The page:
But we also like work because, the truth is, it’s fun if you do it right—that is, work without fun is just an empty motion, like having sex with a prostitute. In Alabama, work without fun is called work once removed, because it’s like having sex with your cousin once removed.
History bears witness to the confluence of work and fun—the civilizations that did the most work always had the most fun.
Our hunter-gatherer ancestors did very little work, and they were in a constant state of panic, which, through the miracle of evolutionary psychology, we use to rationalize our addiction to xanax.
The ancient Greeks and Romans were split up into two classes of people: one waged war to avoid work while the other studied scrolls to avoid work. We don’t know if warriors or scholars had any fun, but we do know that their modern counterparts, jocks and nerds, don’t have as much fun as Van Wilder.
At the onset of their civilization, the Arabs worked harder than any group of people. They even figured out how to cure infection, which was tons of fun if you had an infection. Not too much later, after Arabs acquired the taste for beating women, they began to kill people who did work because they decided that feeling a false sense of superiority was better than having fun.
In the middle ages, no one worked, and so it’s no surprise that people needed plagues just to have something to talk about. Historians are still trying to figure out how humanity didn’t die off before the 15th Century. I contest that we persisted because of the Catholic church’s institutionalized breeding through marriage. This may have been practical, but Catholic sex is anything but fun.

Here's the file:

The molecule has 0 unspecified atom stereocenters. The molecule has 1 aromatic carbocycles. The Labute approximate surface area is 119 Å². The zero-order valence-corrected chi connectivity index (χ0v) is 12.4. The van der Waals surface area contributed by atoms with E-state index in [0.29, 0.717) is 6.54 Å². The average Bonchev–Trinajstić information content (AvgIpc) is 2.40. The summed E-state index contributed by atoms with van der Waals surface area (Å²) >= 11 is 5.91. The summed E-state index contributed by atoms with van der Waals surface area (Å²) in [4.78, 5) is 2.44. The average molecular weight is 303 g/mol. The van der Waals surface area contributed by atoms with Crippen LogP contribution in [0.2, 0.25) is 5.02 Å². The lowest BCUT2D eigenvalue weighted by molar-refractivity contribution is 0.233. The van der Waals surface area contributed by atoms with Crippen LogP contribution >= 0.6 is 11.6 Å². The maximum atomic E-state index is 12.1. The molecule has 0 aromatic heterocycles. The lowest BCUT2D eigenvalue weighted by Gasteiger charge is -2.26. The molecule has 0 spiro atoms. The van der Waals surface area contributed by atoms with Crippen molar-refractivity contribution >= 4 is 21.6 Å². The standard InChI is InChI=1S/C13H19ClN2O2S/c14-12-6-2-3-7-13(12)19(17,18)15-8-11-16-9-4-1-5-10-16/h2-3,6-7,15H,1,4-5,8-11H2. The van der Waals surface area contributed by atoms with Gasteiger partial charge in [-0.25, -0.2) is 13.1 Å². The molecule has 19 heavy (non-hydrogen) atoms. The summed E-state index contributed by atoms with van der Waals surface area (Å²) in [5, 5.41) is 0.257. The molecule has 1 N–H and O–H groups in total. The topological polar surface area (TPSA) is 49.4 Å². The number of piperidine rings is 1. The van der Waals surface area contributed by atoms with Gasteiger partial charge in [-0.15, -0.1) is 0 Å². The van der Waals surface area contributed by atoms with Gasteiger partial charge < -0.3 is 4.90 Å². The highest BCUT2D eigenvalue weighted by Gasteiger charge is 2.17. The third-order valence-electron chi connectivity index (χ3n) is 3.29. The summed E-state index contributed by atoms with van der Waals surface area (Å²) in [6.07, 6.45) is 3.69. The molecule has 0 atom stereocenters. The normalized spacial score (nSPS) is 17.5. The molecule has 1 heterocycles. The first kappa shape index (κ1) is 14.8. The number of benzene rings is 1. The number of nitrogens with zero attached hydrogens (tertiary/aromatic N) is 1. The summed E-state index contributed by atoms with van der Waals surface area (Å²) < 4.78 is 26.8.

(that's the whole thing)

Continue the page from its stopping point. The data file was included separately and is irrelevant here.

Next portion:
And finally, the North won the American Civil War because they did more work than the South, and winning a war always calls for cheer, which is why the French are so rude. There may have been more labor in the South, but having a person do a job for free is about as productive as hiring a stripper to change your oil, and not in the male g-spot kind of way.
Historical demonstrations are fun, but the question still remains: How can we get excited about a certain project at work, even if it’s difficult, yet drag our feet through other projects, even if they’re easy?
Many reasons come to my mind, most of which involve the acquisition of money and sexual partners, but one in particular is relevant today. I think that “work” is different from work because productivity isn’t simply a motion as I implied earlier with a gratuitous incest joke. Man’s work is the direct result of the way that he thinks, so if we understand why the work that we do is important, and if we know why we’re doing the work, then we feel our lives have at least a glimmer of purpose, which is just about the most fun thing ever.
Karl Marx, Noam Chomsky, and anyone else with a library larger than their common sense would celebrate Labor Day for the same reason that they would celebrate an ant colony. But labor is mindless only for those who think that man’s need to provide for his life is a Sisyphean struggle.
Instead, let’s use Labor Day to celebrate the first, crucial step in all real work. This isn’t just important for living the most fun life we can, but without humanity’s ability to think, Marx would have been right.